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posted by Courtney Fleming Sep 21,2016 @ 03:40PM

Counting Down to CreateAthon

It's hard to believe that our annual CreateAthon is only a month away. This will be Riggs Partners' 19th year of pro bono magic, and my personal third. It's interesting that even though you've done it before, you still get the night-before-the-first-day-of-school-jitters every year. You truly never know exactly what to expect. But every year, it's just as exciting, intense and rewarding as before.

The unfortunate reality is that most nonprofits can't afford professional marketing services, making it difficult for them to convey their purpose and move their mission forward.

That's where we come in.

For one day (24 hours of hands-on work, plus presentations afterwards), we work around the clock to produce a wide range of marketing materials that are as unique as each nonprofit we serve. And remarkably, CreateAthon as a national nonprofit organization has generated more than $24 million in pro bono marketing services for over 1,300 organizations.

CreateAthon plans to deliver $100 million in pro bono marketing services to the nonprofit marketplace by 2020. You can learn more about that here.

In the meantime, take a glimpse through last year's event in the SlideShare below and be on the lookout for more information about our upcoming event on Oct. 20-21.

 

posted by Kevin Smith Aug 31,2016 @ 02:29PM

Start by Thinking Like a Startup

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Established businesses don’t reach out to marketing communications firms like ours when things are fantastic. Typically, something has changed, and not for the better. We get called when sales have dropped, when the brand has become unclear or when past leaders have stepped aside to make way for someone new.

Beyond these conditions, established companies often have other things in common that contribute to lackluster performance. Many times, they lack a clear or a universally understood purpose that drives their organization. We define purpose as an understanding about the difference your enterprise is trying to make in the world.

Examples include:

Johnson and Johnson: To alleviate pain and suffering.

Charles Schwab: To be a relentless ally of the individual investor.

Whole Foods: To provide choices for nourishing the body, the community and the planet.

Without a shared sense of purpose in their organizations, businesses tend to be reactionary. Leaders tend to make decisions slowly. They spend their days, quarters and years trying to respond to shifts in the market, changes in customer or client demands, evolutions in the competitive landscape, and so on. The result is a lack of focus, and the desire to leave open every possible revenue opportunity, product and service line or geographic territory. Not surprisingly, none of these strategies perform adequately.

This dynamic is exacerbated by shifts in today’s business climate. Increasing competition, rising costs of goods and labor, changing customer needs – all are happening at an ever-quickening pace. The good news is that with effective counsel and a willingness to look at making some changes, established companies can become more competitive through a new commitment to their organizational health: taking the time to understand what drives them, what they are best at, and what it takes to get everyone on board with that mission. While it may be more difficult to make these types of strategic redirects in a more mature company, the organization is always made stronger by the effort.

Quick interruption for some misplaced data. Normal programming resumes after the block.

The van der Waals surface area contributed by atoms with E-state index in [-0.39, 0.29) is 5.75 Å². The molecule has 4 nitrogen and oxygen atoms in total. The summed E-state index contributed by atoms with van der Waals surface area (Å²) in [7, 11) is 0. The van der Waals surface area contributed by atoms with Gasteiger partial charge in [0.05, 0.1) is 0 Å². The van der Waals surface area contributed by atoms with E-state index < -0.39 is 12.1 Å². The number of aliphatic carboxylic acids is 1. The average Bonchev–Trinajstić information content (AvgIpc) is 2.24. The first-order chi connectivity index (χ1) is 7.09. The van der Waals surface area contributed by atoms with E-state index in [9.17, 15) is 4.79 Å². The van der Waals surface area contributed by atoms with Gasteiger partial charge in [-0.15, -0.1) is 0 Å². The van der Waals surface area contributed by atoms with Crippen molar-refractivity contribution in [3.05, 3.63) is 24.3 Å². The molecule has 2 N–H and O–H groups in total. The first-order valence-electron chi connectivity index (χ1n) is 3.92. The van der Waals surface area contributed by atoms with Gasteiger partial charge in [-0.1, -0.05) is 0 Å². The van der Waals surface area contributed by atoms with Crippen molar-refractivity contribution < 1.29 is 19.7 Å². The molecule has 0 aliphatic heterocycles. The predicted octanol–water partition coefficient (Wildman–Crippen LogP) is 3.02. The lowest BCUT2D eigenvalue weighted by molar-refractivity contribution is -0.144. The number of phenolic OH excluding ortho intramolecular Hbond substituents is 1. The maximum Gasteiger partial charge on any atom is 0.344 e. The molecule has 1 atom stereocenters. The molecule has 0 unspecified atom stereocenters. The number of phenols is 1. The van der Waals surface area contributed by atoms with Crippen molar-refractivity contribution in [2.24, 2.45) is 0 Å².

Conversely, we see startup enterprises coming to the table with very intentional thinking as it relates to organizational health. Founders arrive with total clarity about their purpose as an organization, from HR considerations and behavioral expectations to product innovation and customer service. They use purpose as a strategic lens to guide decisions in many key areas.

Corporate Culture: Entrepreneurs understand that a strong culture begins with purpose. They also know that a company’s culture is vital to recruiting talent. Younger employees want more than a paycheck from their employers and demand their work accomplish something that makes them fulfilled.

Product Offering: Should the product line be niche? Appeal to multiple targets? Beyond the market data, effective startups are using organizational intent as a guidepost for making objective and decisive calls.

Sales: When purpose is foremost, so is the selling proposition. Further, expanding from one salesperson to a team is easier when everyone shares a common goal. Successful startups understand the power of a sales team that operates from the same playbook.

Pricing: Should the product be charged at a premium? Or should a certain feature be considered a value-add? Today’s new business leaders know if a price increase means you can better accomplish the mission, yes. If it goes against what the company stands for, no.

Corporate Social Responsibility: No longer a nice-to-do for large companies, startups recognize the importance of aligning their founding principles with work that can be done to support their communities. In mature organizations, CSR program decisions can also be made with the company’s core ideals in mind. For example, Johnson & Johnson provides drugs to underserved communities in the third world.

While startups don’t have the market cornered on building purpose-driven businesses, they are paying more and more attention to the new competitive realities of linking organizational health with business strategy and brand marketing. Firms like ours don’t create a brand’s image. Done well, our job is to reflect what is already there. So when you think about branding, don’t start by thinking about your logo or website. Begin by examining the impact your company wants to make for your employees, your customers and your community. Start by thinking like a startup.